Wilmer ran a grocery business in northern Virginia before the American Civil War. He and his family had a comfortable farm near the small burg of Manassas Junction. Like almost everyone in his state, Wilmer felt that his loyalties should be with Virginia rather than with the United States . So, when Virginia seceded from the union, he approved.
Both sides thought that it would be a 90 day war. Lincoln dispatched a large army from Washington DC in April of 1861 to meet the rebel force in the field and push them back to the new rebel capital at Richmond, Virginia. The union army did not have to travel far to meet the Confederate force. The two sides clashed at Manassas in what became known as the battle of Bull Run, which was the name of the nearby creek
Wilmer found that the battle destroyed his farm. In fact, the first real skirmish of the conflict started directly in front of his house. He was determined that the war would never again have such an impact on his family. He sold what he could in the aftermath of the battle, and he moved his family south and west, deeper into Virginia, where he felt safer and where his family could live in peace until the war was finished.
For the next few years, and despite the fact that the fortunes of Virginia and the southern nation soured, Wilmer managed to prosper somewhat. He continued his grocery business in his new location by selling produce to the southern armies. In a time when many people struggled, Wilmer managed to build up a nice farm to replace the one he had lost earlier in the war.
By the spring of 1865, Robert E. Lee‘s army was near defeat. General U. S. Grant pursued Lee, attempting to crush the last real threat that the south posed. By April 1865, Lee was finished. Hey sent word to Grant that he wished to discuss surrender terms after one last battle at a place called Appomattox Courthouse in Virginia.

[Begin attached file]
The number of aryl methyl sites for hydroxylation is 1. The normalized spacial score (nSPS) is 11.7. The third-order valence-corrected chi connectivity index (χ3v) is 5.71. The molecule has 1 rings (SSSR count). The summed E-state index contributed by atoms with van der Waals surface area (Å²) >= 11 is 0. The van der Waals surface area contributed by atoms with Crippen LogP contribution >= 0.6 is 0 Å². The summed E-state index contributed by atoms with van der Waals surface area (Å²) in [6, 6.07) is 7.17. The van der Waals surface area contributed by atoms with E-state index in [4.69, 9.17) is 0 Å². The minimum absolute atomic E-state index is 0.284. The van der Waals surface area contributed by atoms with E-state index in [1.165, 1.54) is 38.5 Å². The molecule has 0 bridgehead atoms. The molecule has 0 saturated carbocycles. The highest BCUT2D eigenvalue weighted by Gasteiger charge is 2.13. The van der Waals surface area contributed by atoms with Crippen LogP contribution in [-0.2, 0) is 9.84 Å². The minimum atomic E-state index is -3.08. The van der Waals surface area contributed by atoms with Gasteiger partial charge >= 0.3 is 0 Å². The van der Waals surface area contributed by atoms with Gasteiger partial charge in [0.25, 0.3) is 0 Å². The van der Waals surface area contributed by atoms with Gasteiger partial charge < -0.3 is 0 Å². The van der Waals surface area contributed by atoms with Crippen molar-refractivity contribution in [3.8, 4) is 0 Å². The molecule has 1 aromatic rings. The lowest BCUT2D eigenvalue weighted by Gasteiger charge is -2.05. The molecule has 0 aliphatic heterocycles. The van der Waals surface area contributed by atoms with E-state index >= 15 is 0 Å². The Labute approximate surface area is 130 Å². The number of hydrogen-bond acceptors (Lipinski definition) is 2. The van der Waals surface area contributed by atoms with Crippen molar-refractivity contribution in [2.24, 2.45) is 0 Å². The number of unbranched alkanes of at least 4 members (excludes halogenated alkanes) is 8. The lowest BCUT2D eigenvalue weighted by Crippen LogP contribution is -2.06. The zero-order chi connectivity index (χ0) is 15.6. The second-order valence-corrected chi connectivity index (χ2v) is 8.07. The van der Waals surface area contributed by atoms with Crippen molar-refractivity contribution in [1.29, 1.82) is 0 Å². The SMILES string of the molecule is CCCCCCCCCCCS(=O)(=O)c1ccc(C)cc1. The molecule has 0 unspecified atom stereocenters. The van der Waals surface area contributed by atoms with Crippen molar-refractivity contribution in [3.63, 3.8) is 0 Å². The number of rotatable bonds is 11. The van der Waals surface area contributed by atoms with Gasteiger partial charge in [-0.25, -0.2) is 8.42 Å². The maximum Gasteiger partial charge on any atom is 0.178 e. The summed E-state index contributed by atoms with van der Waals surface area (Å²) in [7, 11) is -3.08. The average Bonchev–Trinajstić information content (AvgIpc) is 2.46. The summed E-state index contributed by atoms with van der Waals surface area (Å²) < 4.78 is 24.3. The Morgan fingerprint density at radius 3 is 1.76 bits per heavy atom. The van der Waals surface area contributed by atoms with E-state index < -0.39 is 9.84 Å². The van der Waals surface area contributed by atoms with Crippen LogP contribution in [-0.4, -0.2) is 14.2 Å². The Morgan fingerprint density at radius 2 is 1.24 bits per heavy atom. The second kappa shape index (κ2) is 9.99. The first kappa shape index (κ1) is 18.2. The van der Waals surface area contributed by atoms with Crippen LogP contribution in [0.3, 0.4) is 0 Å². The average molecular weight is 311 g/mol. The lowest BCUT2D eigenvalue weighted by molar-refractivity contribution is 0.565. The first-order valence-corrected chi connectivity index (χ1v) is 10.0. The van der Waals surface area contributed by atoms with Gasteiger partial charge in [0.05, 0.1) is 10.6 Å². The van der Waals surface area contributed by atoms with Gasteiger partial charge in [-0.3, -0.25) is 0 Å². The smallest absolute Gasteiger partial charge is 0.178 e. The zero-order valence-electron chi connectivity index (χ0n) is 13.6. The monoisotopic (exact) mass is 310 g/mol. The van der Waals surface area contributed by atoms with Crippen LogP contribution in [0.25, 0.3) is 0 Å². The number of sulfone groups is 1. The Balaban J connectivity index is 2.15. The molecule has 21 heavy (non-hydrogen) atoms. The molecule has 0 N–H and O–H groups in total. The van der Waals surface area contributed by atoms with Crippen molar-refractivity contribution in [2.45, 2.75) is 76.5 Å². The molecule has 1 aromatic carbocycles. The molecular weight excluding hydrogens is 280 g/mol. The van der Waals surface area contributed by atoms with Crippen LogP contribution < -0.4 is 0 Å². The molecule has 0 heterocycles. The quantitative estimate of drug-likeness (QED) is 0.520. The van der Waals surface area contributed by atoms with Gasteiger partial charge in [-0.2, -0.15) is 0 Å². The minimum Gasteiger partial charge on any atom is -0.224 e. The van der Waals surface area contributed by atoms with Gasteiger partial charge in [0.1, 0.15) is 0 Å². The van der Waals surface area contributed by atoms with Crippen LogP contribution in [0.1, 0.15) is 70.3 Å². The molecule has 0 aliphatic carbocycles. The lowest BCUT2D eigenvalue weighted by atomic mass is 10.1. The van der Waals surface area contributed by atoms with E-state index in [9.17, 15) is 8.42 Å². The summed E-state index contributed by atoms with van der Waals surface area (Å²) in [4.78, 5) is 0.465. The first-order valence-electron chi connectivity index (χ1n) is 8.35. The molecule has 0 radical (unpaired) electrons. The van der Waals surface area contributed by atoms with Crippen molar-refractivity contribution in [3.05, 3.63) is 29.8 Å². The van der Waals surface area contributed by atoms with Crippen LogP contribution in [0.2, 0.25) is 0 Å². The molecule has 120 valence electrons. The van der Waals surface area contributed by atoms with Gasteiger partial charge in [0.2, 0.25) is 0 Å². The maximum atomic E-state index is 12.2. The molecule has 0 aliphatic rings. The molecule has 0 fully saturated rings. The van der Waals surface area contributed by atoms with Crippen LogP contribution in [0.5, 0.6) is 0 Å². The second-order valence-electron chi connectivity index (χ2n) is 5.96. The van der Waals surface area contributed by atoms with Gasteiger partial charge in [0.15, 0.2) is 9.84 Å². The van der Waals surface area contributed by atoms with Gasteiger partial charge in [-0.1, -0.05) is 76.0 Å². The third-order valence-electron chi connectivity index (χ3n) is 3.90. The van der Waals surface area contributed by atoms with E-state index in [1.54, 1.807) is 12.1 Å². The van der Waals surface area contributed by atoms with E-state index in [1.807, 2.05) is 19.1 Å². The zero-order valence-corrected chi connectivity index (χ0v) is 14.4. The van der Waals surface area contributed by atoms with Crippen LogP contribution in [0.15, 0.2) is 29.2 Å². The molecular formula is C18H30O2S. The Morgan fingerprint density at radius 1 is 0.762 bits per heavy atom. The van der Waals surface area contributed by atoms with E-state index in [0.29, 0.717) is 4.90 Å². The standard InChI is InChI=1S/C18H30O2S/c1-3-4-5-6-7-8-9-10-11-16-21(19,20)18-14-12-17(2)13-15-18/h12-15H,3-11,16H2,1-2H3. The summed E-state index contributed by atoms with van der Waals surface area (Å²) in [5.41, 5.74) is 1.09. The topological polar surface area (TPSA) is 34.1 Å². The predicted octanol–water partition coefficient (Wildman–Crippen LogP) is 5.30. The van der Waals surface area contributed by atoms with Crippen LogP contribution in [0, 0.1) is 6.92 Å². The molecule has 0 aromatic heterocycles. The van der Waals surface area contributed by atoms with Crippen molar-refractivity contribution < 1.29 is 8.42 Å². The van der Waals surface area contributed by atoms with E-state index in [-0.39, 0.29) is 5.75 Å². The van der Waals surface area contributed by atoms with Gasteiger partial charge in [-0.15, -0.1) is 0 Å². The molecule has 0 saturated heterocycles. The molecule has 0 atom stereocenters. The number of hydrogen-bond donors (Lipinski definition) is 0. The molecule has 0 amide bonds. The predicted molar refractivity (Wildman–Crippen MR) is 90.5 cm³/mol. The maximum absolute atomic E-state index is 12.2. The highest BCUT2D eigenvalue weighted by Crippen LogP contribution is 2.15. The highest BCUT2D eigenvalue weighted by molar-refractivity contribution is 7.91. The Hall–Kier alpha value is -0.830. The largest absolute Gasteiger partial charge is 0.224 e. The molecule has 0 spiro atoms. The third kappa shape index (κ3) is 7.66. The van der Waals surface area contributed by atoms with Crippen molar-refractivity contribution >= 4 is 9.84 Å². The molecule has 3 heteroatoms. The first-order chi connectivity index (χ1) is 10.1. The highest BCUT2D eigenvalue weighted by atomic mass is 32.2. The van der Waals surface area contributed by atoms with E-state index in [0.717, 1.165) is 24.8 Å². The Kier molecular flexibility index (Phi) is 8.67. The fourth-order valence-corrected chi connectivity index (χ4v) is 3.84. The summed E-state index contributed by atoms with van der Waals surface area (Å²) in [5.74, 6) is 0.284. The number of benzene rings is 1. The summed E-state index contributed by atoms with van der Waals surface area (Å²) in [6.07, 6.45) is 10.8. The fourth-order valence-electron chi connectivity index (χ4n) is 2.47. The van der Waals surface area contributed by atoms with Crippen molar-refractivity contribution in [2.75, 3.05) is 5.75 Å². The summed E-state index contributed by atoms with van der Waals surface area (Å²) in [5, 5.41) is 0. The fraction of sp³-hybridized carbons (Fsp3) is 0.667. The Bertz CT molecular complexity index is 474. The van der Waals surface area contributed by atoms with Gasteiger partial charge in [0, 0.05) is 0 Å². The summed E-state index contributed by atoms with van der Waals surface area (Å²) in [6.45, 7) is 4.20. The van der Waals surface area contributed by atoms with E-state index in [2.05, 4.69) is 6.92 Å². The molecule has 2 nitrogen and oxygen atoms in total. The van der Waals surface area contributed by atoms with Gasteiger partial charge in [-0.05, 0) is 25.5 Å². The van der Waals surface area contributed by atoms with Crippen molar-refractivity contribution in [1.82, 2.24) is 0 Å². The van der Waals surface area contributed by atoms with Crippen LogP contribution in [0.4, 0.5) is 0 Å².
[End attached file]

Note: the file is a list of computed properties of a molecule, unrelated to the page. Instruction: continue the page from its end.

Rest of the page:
Wilmer received that news when a soldier knocked on his farmhouse door. The soldier, a young officer, asked if Wilmer would allow his house to be used for a conference—a meeting. Wilmer reluctantly agreed.
Soon, the head of the southern army, Robert E. Lee, arrived at Wilmer’s farmhouse. Minutes later, General Grant arrived. The two men discuss the terms of surrender in the parlor of Wilmer‘s house.
After Lee surrendered, officers from the Union army and souvenir hunters dismantled Wilmer’s house. Once again, the Civil War had destroyed his farm. Disgusted with both sides of the war, Wilmer moved back to Manassas where he spent the rest of his life.
Yes, Wilmer McLean was the only man who could honestly say that the Civil War began in his front yard and ended in his front parlor.